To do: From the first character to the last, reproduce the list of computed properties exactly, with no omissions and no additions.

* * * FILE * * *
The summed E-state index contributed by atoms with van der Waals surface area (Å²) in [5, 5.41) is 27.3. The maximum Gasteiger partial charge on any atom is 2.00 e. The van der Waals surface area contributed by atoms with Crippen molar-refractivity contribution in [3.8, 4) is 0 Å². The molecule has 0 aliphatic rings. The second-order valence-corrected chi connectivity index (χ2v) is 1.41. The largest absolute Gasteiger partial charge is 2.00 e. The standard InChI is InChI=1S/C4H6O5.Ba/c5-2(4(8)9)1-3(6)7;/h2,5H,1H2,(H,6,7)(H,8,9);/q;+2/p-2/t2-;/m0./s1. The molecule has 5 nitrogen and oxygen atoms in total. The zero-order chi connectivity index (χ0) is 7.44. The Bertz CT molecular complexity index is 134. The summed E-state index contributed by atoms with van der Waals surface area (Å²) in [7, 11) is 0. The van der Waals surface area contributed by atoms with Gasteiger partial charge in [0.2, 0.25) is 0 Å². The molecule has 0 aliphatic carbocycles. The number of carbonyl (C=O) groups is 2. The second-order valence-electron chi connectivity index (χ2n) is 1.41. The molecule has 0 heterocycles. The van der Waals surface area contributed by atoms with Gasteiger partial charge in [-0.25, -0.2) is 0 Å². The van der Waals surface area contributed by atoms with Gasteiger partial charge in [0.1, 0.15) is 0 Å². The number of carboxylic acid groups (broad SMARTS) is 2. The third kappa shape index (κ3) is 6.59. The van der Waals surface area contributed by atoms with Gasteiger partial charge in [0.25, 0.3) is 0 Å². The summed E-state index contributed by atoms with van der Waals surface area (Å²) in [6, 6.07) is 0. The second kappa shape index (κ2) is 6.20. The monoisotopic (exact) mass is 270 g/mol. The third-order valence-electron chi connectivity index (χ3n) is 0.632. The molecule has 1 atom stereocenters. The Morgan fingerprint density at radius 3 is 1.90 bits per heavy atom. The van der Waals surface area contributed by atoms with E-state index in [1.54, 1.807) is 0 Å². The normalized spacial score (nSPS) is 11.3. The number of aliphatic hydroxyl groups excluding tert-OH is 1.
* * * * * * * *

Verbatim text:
The summed E-state index contributed by atoms with van der Waals surface area (Å²) in [5, 5.41) is 27.3. The maximum Gasteiger partial charge on any atom is 2.00 e. The van der Waals surface area contributed by atoms with Crippen molar-refractivity contribution in [3.8, 4) is 0 Å². The molecule has 0 aliphatic rings. The second-order valence-corrected chi connectivity index (χ2v) is 1.41. The largest absolute Gasteiger partial charge is 2.00 e. The standard InChI is InChI=1S/C4H6O5.Ba/c5-2(4(8)9)1-3(6)7;/h2,5H,1H2,(H,6,7)(H,8,9);/q;+2/p-2/t2-;/m0./s1. The molecule has 5 nitrogen and oxygen atoms in total. The zero-order chi connectivity index (χ0) is 7.44. The Bertz CT molecular complexity index is 134. The summed E-state index contributed by atoms with van der Waals surface area (Å²) in [7, 11) is 0. The van der Waals surface area contributed by atoms with Gasteiger partial charge in [0.2, 0.25) is 0 Å². The molecule has 0 aliphatic carbocycles. The number of carbonyl (C=O) groups is 2. The second-order valence-electron chi connectivity index (χ2n) is 1.41. The molecule has 0 heterocycles. The van der Waals surface area contributed by atoms with Gasteiger partial charge in [-0.25, -0.2) is 0 Å². The van der Waals surface area contributed by atoms with Gasteiger partial charge in [0.1, 0.15) is 0 Å². The number of carboxylic acid groups (broad SMARTS) is 2. The third kappa shape index (κ3) is 6.59. The van der Waals surface area contributed by atoms with Gasteiger partial charge in [0.25, 0.3) is 0 Å². The summed E-state index contributed by atoms with van der Waals surface area (Å²) in [6, 6.07) is 0. The second kappa shape index (κ2) is 6.20. The monoisotopic (exact) mass is 270 g/mol. The third-order valence-electron chi connectivity index (χ3n) is 0.632. The molecule has 1 atom stereocenters. The Morgan fingerprint density at radius 3 is 1.90 bits per heavy atom. The van der Waals surface area contributed by atoms with E-state index in [1.54, 1.807) is 0 Å². The normalized spacial score (nSPS) is 11.3. The number of aliphatic hydroxyl groups excluding tert-OH is 1.